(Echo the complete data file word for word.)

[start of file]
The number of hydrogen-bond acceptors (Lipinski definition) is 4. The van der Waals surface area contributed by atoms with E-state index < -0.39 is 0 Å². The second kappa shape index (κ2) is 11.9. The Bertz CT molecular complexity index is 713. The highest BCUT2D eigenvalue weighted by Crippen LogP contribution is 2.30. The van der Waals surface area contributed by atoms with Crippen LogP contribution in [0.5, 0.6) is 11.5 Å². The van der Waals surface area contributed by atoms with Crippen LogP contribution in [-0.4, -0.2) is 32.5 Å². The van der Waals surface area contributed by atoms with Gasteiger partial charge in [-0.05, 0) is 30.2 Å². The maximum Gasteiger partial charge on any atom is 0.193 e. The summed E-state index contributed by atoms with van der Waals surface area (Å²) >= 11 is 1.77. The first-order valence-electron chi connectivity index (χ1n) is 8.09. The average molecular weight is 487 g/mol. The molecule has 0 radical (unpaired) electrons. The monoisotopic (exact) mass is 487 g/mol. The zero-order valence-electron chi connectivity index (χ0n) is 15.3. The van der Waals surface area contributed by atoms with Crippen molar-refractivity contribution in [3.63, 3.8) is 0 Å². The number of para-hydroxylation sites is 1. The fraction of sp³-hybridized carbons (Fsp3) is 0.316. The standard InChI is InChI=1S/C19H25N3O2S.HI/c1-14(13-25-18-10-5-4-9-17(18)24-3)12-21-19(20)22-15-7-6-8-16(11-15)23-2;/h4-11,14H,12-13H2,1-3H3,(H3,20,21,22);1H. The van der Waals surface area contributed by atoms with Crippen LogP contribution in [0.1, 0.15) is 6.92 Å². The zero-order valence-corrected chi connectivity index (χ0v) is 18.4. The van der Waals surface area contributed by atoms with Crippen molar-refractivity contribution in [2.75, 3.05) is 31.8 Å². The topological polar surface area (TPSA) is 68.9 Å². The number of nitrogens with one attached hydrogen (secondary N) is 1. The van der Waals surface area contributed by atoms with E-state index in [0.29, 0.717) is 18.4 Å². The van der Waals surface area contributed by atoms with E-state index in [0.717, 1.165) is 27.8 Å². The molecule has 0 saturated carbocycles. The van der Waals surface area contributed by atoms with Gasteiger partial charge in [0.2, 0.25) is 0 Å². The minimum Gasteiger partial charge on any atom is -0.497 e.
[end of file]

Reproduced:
The number of hydrogen-bond acceptors (Lipinski definition) is 4. The van der Waals surface area contributed by atoms with E-state index < -0.39 is 0 Å². The second kappa shape index (κ2) is 11.9. The Bertz CT molecular complexity index is 713. The highest BCUT2D eigenvalue weighted by Crippen LogP contribution is 2.30. The van der Waals surface area contributed by atoms with Crippen LogP contribution in [0.5, 0.6) is 11.5 Å². The van der Waals surface area contributed by atoms with Crippen LogP contribution in [-0.4, -0.2) is 32.5 Å². The van der Waals surface area contributed by atoms with Gasteiger partial charge in [-0.05, 0) is 30.2 Å². The maximum Gasteiger partial charge on any atom is 0.193 e. The summed E-state index contributed by atoms with van der Waals surface area (Å²) >= 11 is 1.77. The first-order valence-electron chi connectivity index (χ1n) is 8.09. The average molecular weight is 487 g/mol. The molecule has 0 radical (unpaired) electrons. The monoisotopic (exact) mass is 487 g/mol. The zero-order valence-electron chi connectivity index (χ0n) is 15.3. The van der Waals surface area contributed by atoms with Crippen molar-refractivity contribution in [3.63, 3.8) is 0 Å². The number of para-hydroxylation sites is 1. The fraction of sp³-hybridized carbons (Fsp3) is 0.316. The standard InChI is InChI=1S/C19H25N3O2S.HI/c1-14(13-25-18-10-5-4-9-17(18)24-3)12-21-19(20)22-15-7-6-8-16(11-15)23-2;/h4-11,14H,12-13H2,1-3H3,(H3,20,21,22);1H. The van der Waals surface area contributed by atoms with Crippen LogP contribution in [0.1, 0.15) is 6.92 Å². The zero-order valence-corrected chi connectivity index (χ0v) is 18.4. The van der Waals surface area contributed by atoms with Crippen molar-refractivity contribution in [2.75, 3.05) is 31.8 Å². The topological polar surface area (TPSA) is 68.9 Å². The number of nitrogens with one attached hydrogen (secondary N) is 1. The van der Waals surface area contributed by atoms with E-state index in [0.29, 0.717) is 18.4 Å². The van der Waals surface area contributed by atoms with E-state index in [0.717, 1.165) is 27.8 Å². The molecule has 0 saturated carbocycles. The van der Waals surface area contributed by atoms with Gasteiger partial charge in [0.2, 0.25) is 0 Å². The minimum Gasteiger partial charge on any atom is -0.497 e.